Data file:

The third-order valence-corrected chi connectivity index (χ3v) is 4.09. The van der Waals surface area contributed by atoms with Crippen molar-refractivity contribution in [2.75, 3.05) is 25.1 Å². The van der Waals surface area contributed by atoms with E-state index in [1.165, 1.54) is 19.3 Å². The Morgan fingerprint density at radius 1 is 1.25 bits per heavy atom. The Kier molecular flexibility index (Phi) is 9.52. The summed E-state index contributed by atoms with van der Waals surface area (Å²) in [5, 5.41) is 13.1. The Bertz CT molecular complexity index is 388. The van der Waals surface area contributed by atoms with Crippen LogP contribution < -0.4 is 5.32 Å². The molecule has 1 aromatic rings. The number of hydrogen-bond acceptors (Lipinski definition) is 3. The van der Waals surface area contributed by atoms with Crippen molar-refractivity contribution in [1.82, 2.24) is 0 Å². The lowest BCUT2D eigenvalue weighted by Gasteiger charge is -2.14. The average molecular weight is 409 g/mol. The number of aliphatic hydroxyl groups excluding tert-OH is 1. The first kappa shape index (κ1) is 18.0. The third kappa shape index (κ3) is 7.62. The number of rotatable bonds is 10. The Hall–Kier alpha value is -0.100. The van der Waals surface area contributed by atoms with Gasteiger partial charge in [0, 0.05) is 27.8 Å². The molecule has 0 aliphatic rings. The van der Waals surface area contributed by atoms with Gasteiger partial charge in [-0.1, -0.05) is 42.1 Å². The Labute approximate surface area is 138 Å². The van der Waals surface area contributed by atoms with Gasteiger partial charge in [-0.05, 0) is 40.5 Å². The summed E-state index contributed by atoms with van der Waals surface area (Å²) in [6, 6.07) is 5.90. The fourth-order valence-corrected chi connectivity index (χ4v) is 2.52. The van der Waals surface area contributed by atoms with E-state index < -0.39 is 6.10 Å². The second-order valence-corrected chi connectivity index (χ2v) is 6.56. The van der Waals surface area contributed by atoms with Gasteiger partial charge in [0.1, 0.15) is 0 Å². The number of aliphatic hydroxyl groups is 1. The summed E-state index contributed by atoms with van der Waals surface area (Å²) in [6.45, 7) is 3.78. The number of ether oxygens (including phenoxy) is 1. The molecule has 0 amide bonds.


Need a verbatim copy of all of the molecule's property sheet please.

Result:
The third-order valence-corrected chi connectivity index (χ3v) is 4.09. The van der Waals surface area contributed by atoms with Crippen molar-refractivity contribution in [2.75, 3.05) is 25.1 Å². The van der Waals surface area contributed by atoms with E-state index in [1.165, 1.54) is 19.3 Å². The Morgan fingerprint density at radius 1 is 1.25 bits per heavy atom. The Kier molecular flexibility index (Phi) is 9.52. The summed E-state index contributed by atoms with van der Waals surface area (Å²) in [5, 5.41) is 13.1. The Bertz CT molecular complexity index is 388. The van der Waals surface area contributed by atoms with Crippen LogP contribution < -0.4 is 5.32 Å². The molecule has 1 aromatic rings. The number of hydrogen-bond acceptors (Lipinski definition) is 3. The van der Waals surface area contributed by atoms with Crippen molar-refractivity contribution in [1.82, 2.24) is 0 Å². The lowest BCUT2D eigenvalue weighted by Gasteiger charge is -2.14. The average molecular weight is 409 g/mol. The number of aliphatic hydroxyl groups excluding tert-OH is 1. The first kappa shape index (κ1) is 18.0. The third kappa shape index (κ3) is 7.62. The number of rotatable bonds is 10. The Hall–Kier alpha value is -0.100. The van der Waals surface area contributed by atoms with Gasteiger partial charge in [0, 0.05) is 27.8 Å². The molecule has 0 aliphatic rings. The van der Waals surface area contributed by atoms with Gasteiger partial charge in [-0.1, -0.05) is 42.1 Å². The Labute approximate surface area is 138 Å². The van der Waals surface area contributed by atoms with Gasteiger partial charge in [-0.05, 0) is 40.5 Å². The summed E-state index contributed by atoms with van der Waals surface area (Å²) in [6, 6.07) is 5.90. The fourth-order valence-corrected chi connectivity index (χ4v) is 2.52. The van der Waals surface area contributed by atoms with E-state index < -0.39 is 6.10 Å². The second-order valence-corrected chi connectivity index (χ2v) is 6.56. The van der Waals surface area contributed by atoms with Gasteiger partial charge in [0.1, 0.15) is 0 Å². The number of aliphatic hydroxyl groups is 1. The summed E-state index contributed by atoms with van der Waals surface area (Å²) in [6.45, 7) is 3.78. The number of ether oxygens (including phenoxy) is 1. The molecule has 0 amide bonds.